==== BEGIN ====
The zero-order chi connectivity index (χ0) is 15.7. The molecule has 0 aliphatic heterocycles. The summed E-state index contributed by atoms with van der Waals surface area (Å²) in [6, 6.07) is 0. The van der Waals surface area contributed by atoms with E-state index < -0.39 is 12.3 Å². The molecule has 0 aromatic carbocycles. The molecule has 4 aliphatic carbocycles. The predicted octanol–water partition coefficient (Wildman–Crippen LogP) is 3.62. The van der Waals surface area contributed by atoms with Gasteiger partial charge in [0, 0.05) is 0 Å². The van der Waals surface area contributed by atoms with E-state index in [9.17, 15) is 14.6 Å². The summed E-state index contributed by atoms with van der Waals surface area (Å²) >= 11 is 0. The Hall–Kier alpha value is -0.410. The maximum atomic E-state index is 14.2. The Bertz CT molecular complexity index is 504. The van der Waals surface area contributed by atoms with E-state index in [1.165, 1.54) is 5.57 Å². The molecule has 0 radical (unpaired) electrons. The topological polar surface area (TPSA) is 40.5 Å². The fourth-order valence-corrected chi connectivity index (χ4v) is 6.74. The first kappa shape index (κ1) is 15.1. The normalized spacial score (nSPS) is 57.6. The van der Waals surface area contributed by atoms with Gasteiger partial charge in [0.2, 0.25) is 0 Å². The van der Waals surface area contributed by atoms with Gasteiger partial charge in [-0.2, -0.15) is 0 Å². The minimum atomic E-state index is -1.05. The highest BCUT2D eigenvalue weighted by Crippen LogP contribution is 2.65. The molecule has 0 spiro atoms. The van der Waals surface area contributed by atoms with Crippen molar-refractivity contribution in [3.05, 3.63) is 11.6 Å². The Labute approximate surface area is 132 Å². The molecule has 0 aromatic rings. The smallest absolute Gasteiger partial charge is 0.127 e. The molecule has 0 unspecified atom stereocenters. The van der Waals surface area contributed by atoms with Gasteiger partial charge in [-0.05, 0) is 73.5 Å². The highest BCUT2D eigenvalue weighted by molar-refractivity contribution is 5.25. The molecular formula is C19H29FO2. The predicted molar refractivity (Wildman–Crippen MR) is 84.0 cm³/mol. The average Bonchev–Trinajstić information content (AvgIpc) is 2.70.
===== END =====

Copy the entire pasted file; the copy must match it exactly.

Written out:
The zero-order chi connectivity index (χ0) is 15.7. The molecule has 0 aliphatic heterocycles. The summed E-state index contributed by atoms with van der Waals surface area (Å²) in [6, 6.07) is 0. The van der Waals surface area contributed by atoms with E-state index < -0.39 is 12.3 Å². The molecule has 0 aromatic carbocycles. The molecule has 4 aliphatic carbocycles. The predicted octanol–water partition coefficient (Wildman–Crippen LogP) is 3.62. The van der Waals surface area contributed by atoms with Gasteiger partial charge in [0, 0.05) is 0 Å². The van der Waals surface area contributed by atoms with E-state index in [9.17, 15) is 14.6 Å². The summed E-state index contributed by atoms with van der Waals surface area (Å²) >= 11 is 0. The Hall–Kier alpha value is -0.410. The maximum atomic E-state index is 14.2. The Bertz CT molecular complexity index is 504. The van der Waals surface area contributed by atoms with E-state index in [1.165, 1.54) is 5.57 Å². The molecule has 0 radical (unpaired) electrons. The topological polar surface area (TPSA) is 40.5 Å². The fourth-order valence-corrected chi connectivity index (χ4v) is 6.74. The first kappa shape index (κ1) is 15.1. The normalized spacial score (nSPS) is 57.6. The van der Waals surface area contributed by atoms with Gasteiger partial charge in [0.2, 0.25) is 0 Å². The van der Waals surface area contributed by atoms with Gasteiger partial charge in [-0.2, -0.15) is 0 Å². The minimum atomic E-state index is -1.05. The highest BCUT2D eigenvalue weighted by Crippen LogP contribution is 2.65. The molecule has 0 spiro atoms. The van der Waals surface area contributed by atoms with Crippen molar-refractivity contribution in [3.05, 3.63) is 11.6 Å². The Labute approximate surface area is 132 Å². The molecule has 0 aromatic rings. The smallest absolute Gasteiger partial charge is 0.127 e. The molecule has 0 unspecified atom stereocenters. The van der Waals surface area contributed by atoms with Gasteiger partial charge in [-0.05, 0) is 73.5 Å². The highest BCUT2D eigenvalue weighted by molar-refractivity contribution is 5.25. The molecular formula is C19H29FO2. The predicted molar refractivity (Wildman–Crippen MR) is 84.0 cm³/mol. The average Bonchev–Trinajstić information content (AvgIpc) is 2.70.